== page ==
Long before The Hair. Before the draft went prime time. Before the internet and its proliferation of sports statistics and scouting opinion went mainstream, there was one bone-thin man, untouched by the rays of the sun, who knew more about the draft than anyone else. While he was alive, there was possibly more pro football knowledge concentrated in 90 pounds of Joel Buchsbaum than there existed anywhere else in the free world. This gem of an article for the Dallas Morning News — Legendary Draftnik Steeped in Mystery — gives us a profile of what that life was like.
“I was never in his presence. That puts me in the same category as 99 percent of people that knew him,” said NBC sportscaster Bob Costas, who hosted a St. Louis radio show with Buchsbaum in the late 1970s. “A sighting of him was like a sighting of Bigfoot.
“A portion of our audience thought he was a put-on. His voice was almost as if you invented a sports brainiac cartoon character.” In 1978, Buchsbaum started his radio career on St. Louis’ KMOX. His name, usually pronounced Bucks-baum, was mispronounced Bush-bomb. He didn’t care. He was happy to sit in his raggedy recliner and talk football to listeners many miles away. He was happy to be just a voice.
He avoided cameras. As part of an agreement, his column in Pro Football Weekly ran without his mug shot. A picture would’ve captured this: a pale, angular face. Teeth too big for his mouth. Ears popping out. Outdated, outsized glasses with thick lenses. Eventually, his photo made it into newspapers, when stories came out about this new breed of person called a draftnik, someone obsessed with the NFL draft. Now there is Mel Kiper Jr., the ESPN personality identified by his distinct hair styling. But first there was Buchsbaum, the guy no one could identify.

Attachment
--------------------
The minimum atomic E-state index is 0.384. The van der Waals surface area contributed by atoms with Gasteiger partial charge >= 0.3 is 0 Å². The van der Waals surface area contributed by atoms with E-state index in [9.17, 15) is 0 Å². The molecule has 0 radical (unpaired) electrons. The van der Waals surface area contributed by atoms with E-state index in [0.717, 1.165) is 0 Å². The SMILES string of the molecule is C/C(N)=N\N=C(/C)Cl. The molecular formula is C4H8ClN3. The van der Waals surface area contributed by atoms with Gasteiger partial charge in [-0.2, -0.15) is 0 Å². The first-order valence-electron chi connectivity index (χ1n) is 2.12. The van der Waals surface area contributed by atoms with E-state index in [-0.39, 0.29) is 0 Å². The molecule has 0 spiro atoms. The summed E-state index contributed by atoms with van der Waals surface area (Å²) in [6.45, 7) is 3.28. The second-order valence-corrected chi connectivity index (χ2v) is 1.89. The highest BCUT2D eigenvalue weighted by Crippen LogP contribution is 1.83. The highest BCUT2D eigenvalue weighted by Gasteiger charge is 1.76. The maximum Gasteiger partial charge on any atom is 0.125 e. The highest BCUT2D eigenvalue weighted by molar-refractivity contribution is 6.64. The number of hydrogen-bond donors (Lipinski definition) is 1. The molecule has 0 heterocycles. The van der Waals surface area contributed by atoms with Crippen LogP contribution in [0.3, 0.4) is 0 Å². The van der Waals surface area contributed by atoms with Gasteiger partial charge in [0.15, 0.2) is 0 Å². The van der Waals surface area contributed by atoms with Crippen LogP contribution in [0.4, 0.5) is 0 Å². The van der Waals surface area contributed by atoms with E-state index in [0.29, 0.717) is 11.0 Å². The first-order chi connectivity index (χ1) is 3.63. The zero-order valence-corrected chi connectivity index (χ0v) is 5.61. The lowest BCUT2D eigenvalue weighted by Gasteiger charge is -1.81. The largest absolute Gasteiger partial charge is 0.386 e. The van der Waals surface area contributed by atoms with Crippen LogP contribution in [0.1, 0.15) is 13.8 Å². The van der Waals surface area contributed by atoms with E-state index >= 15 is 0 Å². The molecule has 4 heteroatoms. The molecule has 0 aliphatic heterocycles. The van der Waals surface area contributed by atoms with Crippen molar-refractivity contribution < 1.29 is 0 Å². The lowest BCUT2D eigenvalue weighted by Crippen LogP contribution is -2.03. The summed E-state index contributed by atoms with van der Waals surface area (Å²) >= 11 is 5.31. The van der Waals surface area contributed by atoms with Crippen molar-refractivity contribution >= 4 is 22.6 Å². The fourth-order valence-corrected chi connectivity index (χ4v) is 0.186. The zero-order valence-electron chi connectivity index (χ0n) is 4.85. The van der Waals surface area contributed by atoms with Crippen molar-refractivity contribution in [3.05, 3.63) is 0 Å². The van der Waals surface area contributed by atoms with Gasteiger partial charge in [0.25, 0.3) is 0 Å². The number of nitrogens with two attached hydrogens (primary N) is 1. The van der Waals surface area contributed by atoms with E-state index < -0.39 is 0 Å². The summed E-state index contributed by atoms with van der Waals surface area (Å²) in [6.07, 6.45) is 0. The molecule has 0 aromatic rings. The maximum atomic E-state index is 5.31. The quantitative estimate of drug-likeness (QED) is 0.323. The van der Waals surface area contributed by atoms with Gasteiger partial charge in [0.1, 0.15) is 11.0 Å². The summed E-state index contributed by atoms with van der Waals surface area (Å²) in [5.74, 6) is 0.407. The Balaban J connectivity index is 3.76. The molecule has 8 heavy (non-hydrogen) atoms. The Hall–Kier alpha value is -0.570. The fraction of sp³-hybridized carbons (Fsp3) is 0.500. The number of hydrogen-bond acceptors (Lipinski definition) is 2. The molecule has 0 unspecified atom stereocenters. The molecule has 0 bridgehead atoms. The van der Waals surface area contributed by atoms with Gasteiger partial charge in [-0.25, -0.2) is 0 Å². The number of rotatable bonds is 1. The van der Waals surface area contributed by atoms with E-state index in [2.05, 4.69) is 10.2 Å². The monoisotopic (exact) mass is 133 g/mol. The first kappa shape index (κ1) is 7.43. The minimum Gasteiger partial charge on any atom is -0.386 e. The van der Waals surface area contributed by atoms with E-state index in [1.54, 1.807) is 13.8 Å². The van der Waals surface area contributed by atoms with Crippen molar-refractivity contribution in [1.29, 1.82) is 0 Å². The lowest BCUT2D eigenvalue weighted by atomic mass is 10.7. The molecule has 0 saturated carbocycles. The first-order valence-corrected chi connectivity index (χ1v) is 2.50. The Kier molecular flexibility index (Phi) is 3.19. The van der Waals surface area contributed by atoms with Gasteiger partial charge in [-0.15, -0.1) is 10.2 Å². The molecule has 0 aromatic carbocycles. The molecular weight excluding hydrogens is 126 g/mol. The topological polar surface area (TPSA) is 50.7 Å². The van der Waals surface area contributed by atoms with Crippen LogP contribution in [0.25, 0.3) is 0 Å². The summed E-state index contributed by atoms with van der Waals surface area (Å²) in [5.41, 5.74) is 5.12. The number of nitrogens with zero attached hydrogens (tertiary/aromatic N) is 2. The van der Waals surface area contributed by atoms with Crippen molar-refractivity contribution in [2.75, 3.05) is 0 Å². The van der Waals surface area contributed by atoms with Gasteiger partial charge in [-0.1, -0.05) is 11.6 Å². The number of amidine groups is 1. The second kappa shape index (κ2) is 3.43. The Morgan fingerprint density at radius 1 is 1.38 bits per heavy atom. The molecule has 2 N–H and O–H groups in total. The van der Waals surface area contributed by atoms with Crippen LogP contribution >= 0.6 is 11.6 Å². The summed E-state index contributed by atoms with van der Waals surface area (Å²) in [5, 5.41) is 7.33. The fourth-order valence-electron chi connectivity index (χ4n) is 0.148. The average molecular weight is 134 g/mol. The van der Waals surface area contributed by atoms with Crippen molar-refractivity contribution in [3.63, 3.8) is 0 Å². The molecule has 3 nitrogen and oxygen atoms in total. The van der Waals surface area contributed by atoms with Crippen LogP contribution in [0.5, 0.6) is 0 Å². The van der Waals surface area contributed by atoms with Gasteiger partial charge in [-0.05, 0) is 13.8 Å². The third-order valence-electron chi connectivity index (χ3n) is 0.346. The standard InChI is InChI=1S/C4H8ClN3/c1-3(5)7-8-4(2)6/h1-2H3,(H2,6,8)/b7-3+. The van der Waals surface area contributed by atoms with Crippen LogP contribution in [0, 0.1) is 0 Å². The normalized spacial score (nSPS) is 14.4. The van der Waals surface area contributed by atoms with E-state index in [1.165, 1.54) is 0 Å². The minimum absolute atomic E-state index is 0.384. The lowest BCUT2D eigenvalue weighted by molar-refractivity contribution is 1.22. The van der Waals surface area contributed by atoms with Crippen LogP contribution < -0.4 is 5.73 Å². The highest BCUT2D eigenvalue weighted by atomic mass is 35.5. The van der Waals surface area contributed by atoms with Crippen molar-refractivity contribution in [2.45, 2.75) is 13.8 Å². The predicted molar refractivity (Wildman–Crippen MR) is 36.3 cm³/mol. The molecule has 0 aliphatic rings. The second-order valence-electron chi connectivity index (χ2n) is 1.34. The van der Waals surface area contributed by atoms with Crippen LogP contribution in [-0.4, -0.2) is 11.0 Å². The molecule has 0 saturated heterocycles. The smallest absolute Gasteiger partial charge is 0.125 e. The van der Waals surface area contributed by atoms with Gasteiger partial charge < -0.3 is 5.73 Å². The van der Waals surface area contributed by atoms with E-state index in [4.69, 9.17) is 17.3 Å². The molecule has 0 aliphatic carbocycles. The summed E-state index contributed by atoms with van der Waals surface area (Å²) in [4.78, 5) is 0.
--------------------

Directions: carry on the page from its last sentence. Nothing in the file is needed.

Link via Draft Countdown.
Some of his work is still archived on the internet. And while some of his picks are eerily prescient, the maddening behavior of desperate teams at the top of the draft defied even the logic of a savant. For example, the central question of his first published mock draft in 2002 focused on Joey Harrington.
While some people rate quarterback Joey Harrington ahead of Carr and possibly the No. 1 pick in the entire draft, others feel he is more of a later first-round selection. Peppers has the most upside of any player in the draft and could eventually have a Lawrence Taylor-type impact. But he is a work in progress who still has not shown the type of ferocity and football instincts scouts look for in an upper-echelon player.
— Pro Football Weekly: Mock Draft for 2002 (Feb 25, 2002)
Buchsbaum had him going to the Redskins as a “Value pick” at 18th overall. His pick for the Lions? CB Quentin Jammer, “after deciding Joey Harrington is not worth such an early first-round pick.” Of course, the Lions persuaded themselves differently, and started (continued?) a chain-reaction of terrible draft choices that would last most of the decade.
The key to Buchsbaum’s analysis wasn’t pure opinion — he acted as a filter for lots of different perspectives, from scouts to video to stats to a deep understanding of the philosophies and needs of the teams in the draft. While we get ready to sit and watch three days of dueling suits and haircuts, and wait for GMs to appear at podiums, it’s worth looking back at the man who set and continued to raise the bar for pre-draft prognostication.